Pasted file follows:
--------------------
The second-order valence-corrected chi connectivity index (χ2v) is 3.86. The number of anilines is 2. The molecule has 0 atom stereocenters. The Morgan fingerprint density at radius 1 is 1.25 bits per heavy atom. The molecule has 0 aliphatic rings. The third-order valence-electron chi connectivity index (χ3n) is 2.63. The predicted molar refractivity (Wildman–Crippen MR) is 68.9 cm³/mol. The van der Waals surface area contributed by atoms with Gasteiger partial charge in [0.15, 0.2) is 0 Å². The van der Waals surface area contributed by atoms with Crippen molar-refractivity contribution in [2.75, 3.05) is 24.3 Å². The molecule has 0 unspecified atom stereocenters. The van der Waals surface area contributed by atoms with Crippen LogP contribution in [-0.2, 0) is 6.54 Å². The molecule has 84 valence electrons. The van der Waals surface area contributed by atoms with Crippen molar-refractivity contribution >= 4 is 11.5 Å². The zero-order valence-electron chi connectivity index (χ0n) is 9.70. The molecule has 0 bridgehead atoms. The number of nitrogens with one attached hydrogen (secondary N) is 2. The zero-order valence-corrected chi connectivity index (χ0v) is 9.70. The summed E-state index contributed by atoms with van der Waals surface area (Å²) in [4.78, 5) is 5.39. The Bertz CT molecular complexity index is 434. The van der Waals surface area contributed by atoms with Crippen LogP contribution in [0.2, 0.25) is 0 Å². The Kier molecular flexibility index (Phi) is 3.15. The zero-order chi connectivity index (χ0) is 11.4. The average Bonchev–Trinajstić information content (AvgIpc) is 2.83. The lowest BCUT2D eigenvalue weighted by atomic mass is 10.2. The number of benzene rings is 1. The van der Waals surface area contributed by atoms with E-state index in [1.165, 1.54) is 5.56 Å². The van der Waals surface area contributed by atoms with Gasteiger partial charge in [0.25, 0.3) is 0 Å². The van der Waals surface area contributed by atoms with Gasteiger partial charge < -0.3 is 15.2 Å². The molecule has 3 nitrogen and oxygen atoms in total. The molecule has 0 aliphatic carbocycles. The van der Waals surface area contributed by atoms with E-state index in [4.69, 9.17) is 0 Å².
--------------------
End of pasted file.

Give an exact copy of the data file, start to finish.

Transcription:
The second-order valence-corrected chi connectivity index (χ2v) is 3.86. The number of anilines is 2. The molecule has 0 atom stereocenters. The Morgan fingerprint density at radius 1 is 1.25 bits per heavy atom. The molecule has 0 aliphatic rings. The third-order valence-electron chi connectivity index (χ3n) is 2.63. The predicted molar refractivity (Wildman–Crippen MR) is 68.9 cm³/mol. The van der Waals surface area contributed by atoms with Gasteiger partial charge in [0.15, 0.2) is 0 Å². The van der Waals surface area contributed by atoms with Crippen molar-refractivity contribution in [2.75, 3.05) is 24.3 Å². The molecule has 0 unspecified atom stereocenters. The van der Waals surface area contributed by atoms with Crippen LogP contribution in [-0.2, 0) is 6.54 Å². The molecule has 84 valence electrons. The van der Waals surface area contributed by atoms with Crippen molar-refractivity contribution >= 4 is 11.5 Å². The zero-order valence-electron chi connectivity index (χ0n) is 9.70. The molecule has 0 bridgehead atoms. The number of nitrogens with one attached hydrogen (secondary N) is 2. The zero-order valence-corrected chi connectivity index (χ0v) is 9.70. The summed E-state index contributed by atoms with van der Waals surface area (Å²) in [4.78, 5) is 5.39. The Bertz CT molecular complexity index is 434. The van der Waals surface area contributed by atoms with Crippen LogP contribution in [0.2, 0.25) is 0 Å². The Kier molecular flexibility index (Phi) is 3.15. The zero-order chi connectivity index (χ0) is 11.4. The average Bonchev–Trinajstić information content (AvgIpc) is 2.83. The lowest BCUT2D eigenvalue weighted by atomic mass is 10.2. The number of benzene rings is 1. The van der Waals surface area contributed by atoms with E-state index in [1.165, 1.54) is 5.56 Å². The van der Waals surface area contributed by atoms with Gasteiger partial charge in [0.25, 0.3) is 0 Å². The van der Waals surface area contributed by atoms with Gasteiger partial charge < -0.3 is 15.2 Å². The molecule has 3 nitrogen and oxygen atoms in total. The molecule has 0 aliphatic carbocycles. The van der Waals surface area contributed by atoms with E-state index in [4.69, 9.17) is 0 Å².